Date of Degree

2011

Document Type

PhD diss.

Degree Name

PhD (Doctor of Philosophy)

Department

Physical Rehabilitation Science

First Advisor

H. John Yack

Abstract

The global intent of this research was to confirm the validity of the interpolated twitch technique (ITT) to voluntary torque model (first study) and then to utilize this technique in developing definitive criterion measures enhancing the study of training strategies on central fatigue (second study) and velocity specific (third study) voluntary activation (VA) and force production outcomes.

The first study assessed the contribution of non-stimulated synergists to the non-linearity of the ITT voluntary torque relationship for elbow flexion contraction. Since multiple synergist stimulation was found not to significantly improve the ITT to voluntary torque relationship, follow-up pilot work was conducted in which the quadriceps femoris was identified as a valid ITT test model muscle.

The first training study investigated the effects of high volume, maximum voluntary isometric contraction (MVIC) resistance training of the quadriceps femoris on MVIC levels of force and VA prior to, during, and recovery from a standardized fatigue test protocol. Results showed significant increases in pre-fatigue MVIC VA and force, increases in resistance to early fatigue, but also increased overall rate of fatigue resulting in non-significant changes in total force volume and endurance time. Post-fatigue analysis showed significant training increases in rate and level of recovery for both MVIC VA and force production.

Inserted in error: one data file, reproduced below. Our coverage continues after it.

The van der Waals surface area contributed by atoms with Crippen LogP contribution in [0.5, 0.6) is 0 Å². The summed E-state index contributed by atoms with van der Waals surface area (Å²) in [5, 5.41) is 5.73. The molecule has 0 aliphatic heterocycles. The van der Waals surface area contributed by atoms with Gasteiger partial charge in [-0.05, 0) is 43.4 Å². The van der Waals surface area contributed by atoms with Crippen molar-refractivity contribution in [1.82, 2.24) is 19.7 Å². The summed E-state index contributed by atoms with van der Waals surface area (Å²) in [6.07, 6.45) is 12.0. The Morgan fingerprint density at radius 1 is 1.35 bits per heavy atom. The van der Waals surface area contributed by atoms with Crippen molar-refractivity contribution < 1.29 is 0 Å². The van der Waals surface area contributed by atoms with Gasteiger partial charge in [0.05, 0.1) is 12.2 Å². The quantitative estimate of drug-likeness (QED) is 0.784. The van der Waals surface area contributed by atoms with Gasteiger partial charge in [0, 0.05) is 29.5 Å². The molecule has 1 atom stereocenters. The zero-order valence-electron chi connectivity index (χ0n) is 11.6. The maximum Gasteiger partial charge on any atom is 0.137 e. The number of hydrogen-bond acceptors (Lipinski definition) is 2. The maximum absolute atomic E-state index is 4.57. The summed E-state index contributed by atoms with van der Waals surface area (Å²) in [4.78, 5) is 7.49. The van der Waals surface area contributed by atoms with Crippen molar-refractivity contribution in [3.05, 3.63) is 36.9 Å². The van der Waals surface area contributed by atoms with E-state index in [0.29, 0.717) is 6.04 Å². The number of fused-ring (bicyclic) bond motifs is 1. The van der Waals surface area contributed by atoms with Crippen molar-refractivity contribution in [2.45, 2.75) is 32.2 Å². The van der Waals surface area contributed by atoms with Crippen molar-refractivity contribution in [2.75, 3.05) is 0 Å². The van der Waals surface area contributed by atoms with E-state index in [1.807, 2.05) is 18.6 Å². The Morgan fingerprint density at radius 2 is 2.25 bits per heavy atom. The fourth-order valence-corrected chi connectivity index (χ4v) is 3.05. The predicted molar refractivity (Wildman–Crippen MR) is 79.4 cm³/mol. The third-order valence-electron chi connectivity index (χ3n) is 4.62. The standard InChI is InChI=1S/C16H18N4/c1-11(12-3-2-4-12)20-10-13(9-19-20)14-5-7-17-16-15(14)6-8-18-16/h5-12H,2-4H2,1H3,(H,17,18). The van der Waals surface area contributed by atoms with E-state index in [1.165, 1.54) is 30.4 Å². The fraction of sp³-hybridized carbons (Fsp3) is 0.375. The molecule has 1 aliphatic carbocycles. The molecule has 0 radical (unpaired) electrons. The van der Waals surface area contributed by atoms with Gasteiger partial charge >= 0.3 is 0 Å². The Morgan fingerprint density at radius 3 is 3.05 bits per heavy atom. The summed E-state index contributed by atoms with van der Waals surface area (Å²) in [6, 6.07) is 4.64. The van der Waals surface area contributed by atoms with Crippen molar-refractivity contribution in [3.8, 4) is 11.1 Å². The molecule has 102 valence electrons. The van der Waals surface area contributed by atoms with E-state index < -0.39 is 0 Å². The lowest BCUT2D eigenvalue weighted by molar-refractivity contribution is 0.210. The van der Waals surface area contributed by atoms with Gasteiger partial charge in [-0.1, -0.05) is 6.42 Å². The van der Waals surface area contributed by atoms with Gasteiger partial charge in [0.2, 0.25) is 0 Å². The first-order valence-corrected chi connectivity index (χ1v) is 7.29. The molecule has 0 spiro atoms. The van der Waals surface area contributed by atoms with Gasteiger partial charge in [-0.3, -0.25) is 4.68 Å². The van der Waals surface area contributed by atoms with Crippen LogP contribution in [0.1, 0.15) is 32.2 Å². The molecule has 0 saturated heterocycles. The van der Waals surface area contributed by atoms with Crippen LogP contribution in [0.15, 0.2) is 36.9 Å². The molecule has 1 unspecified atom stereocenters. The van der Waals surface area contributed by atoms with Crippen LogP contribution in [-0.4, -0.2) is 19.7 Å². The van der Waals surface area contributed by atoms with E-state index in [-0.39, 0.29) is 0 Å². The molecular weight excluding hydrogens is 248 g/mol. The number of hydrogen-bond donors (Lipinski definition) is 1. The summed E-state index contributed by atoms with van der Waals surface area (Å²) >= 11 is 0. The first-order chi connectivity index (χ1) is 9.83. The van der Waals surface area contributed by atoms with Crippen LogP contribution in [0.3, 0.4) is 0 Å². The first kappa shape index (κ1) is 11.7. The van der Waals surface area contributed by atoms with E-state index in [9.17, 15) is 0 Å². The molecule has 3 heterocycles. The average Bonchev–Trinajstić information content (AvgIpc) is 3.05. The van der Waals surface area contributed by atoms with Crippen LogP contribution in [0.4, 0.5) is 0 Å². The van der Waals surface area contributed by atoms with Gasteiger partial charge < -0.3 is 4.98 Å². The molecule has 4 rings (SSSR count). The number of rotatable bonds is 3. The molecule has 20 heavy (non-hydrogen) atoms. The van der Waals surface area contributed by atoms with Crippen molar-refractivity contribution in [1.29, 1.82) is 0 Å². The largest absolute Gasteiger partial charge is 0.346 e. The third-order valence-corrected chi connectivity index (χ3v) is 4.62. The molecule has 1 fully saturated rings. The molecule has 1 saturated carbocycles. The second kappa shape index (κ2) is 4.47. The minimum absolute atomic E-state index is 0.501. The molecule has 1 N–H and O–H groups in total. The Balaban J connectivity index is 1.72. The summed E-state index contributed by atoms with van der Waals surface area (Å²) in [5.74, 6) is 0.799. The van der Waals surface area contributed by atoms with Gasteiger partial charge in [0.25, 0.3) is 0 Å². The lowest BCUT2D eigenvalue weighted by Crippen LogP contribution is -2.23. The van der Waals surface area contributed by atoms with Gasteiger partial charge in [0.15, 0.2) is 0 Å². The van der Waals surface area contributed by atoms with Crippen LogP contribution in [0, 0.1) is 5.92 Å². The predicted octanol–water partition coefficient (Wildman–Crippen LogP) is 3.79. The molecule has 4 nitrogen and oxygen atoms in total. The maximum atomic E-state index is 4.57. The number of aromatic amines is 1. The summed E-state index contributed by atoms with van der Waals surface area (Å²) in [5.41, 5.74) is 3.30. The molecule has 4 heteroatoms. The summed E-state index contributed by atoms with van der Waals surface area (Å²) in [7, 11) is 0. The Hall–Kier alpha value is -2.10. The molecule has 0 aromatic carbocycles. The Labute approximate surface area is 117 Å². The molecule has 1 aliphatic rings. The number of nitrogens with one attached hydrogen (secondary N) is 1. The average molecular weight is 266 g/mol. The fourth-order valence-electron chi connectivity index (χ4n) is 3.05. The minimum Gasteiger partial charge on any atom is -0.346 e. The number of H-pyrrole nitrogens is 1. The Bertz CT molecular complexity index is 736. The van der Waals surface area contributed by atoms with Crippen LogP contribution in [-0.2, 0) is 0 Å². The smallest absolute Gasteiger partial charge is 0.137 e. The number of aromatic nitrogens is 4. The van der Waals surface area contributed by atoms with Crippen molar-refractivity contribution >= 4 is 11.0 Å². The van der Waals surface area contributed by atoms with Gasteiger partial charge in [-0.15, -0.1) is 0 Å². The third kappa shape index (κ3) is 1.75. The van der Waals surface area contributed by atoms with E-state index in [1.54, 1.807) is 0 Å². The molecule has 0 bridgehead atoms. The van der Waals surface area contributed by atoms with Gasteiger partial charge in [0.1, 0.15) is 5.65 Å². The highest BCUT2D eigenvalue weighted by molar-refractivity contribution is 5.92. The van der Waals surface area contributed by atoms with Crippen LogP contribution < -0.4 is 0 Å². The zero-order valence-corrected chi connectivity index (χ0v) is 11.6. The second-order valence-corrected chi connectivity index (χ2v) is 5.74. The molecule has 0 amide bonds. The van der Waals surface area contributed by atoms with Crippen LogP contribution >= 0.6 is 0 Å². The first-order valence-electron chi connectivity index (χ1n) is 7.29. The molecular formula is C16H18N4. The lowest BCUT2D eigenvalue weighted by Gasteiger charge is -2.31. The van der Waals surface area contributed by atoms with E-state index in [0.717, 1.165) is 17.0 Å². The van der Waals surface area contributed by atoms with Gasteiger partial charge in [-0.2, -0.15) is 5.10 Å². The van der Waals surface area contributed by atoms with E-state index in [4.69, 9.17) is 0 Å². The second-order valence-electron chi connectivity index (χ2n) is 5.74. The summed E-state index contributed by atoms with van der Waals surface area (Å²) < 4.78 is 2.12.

The second training study investigated the effects of high resistance ramp versus ballistic type MVIC strength training of the quadriceps femoris on central adaptations in submaximal and maximal levels of MVIC VA and force production. Results showed similar ramp and ballistic group training increases in MVIC force and VA on both ramp and ballistic tests. Ballistic group, ballistic test change scores were significant but not for the ramp test, suggesting ballistic group test-training specificity. The ballistic group showed significant force increases on the submaximal 150ms ballistic test, while the ramp group showed non-significant training changes, further supporting test-training specificity for the ballistic group.

Results support utility of the ITT and provide valuable information with regard to training and test-training specificity considerations.

Pages

xiv, 162

Bibliography

152-162

Copyright

Copyright 2011 David Monte Williams